We had a brand spanking new SOB that had slider leaks and an RV dealer that was just interested in the sale. Service after the sale was almost non-existent. So when my wife was at her tether's end I sprung the idea of an Airstream on her. Well the Airstream dealer was great, the coach has had no leaks (knock wood), and the service after the sale has been great (even though the dealer no longer sells Airstreams). Yes there were some QC issues with our í06, but nothing that I couldnít easily fix myself and most of it was very minor stuff. I do have issues with the rubber brake line length on the hydraulic disc brakes and I plan on replacing them. Iím sure it is the same with all trailers; if you are handy and mechanically inclined then you are in much better shape and better prepared to take on RV maintenance challenges. Plus there is a huge resource on this forum and the Internet in general. If you are willing to get a little dirty and bark some knuckles there really isnít anything you canít tackle yourself or with a little help from a friend.

You can find gently used newer model airstreams (80ís-90ís) for a reasonable price that all you pretty much have to do is hook up and take them camping. You just have to be willing to be patient and kiss a lot of frogs before you find the one for you. The í87 we purchased two years ago was exactly that. But just like anything else I own, I found improvements / upgrades I wanted to make and we have been doing them piece meal over the last two years. We are now down the really small stuff just so we have something to do over the winter.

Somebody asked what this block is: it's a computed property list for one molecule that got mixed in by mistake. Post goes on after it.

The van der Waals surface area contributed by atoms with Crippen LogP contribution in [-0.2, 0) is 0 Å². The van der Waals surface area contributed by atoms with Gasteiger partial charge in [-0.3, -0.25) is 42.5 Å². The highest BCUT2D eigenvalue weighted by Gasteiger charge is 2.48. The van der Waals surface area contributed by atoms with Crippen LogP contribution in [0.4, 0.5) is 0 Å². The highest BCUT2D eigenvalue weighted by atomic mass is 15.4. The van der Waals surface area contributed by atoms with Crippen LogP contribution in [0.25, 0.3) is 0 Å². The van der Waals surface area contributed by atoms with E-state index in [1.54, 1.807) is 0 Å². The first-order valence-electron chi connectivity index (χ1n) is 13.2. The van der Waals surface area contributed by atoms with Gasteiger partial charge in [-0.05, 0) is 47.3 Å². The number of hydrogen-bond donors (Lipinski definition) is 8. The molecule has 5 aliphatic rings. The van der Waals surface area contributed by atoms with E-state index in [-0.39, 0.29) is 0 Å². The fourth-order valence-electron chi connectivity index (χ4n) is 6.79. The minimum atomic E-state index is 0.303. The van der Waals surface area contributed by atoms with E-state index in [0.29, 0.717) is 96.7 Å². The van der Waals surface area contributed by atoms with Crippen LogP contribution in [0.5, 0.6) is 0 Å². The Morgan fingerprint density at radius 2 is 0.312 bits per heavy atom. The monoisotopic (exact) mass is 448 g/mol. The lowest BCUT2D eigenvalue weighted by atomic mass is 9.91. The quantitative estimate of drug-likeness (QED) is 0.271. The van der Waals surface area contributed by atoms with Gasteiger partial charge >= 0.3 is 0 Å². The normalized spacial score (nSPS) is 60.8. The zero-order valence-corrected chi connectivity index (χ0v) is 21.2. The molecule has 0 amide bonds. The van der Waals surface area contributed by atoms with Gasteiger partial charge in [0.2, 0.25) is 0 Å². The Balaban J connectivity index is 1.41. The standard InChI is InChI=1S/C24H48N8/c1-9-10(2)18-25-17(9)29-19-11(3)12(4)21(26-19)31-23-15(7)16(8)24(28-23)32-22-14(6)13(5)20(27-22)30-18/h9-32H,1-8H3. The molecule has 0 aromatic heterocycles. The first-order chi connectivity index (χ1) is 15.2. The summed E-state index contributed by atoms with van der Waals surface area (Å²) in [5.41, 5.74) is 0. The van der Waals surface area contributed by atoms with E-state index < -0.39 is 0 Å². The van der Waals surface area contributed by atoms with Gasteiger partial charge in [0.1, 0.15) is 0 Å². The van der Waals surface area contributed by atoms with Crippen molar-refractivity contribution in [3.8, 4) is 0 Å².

We also liked the feeling of community we found in the Airstream family. We just didnít feel that with the SOB. Between the WBCCI and the three Airstream parks we have visited we have found the people young at heart, no matter what their calendar age is, they are all outgoing to a fault, and make one feel immediately at ease and part of the community.

These coaches are great, but not for everybody. Good luck with your search and good luck with whatever you end up purchasing whether it is an SOB or an Airstream. As I am sure you have seen SOB owners are welcome here too.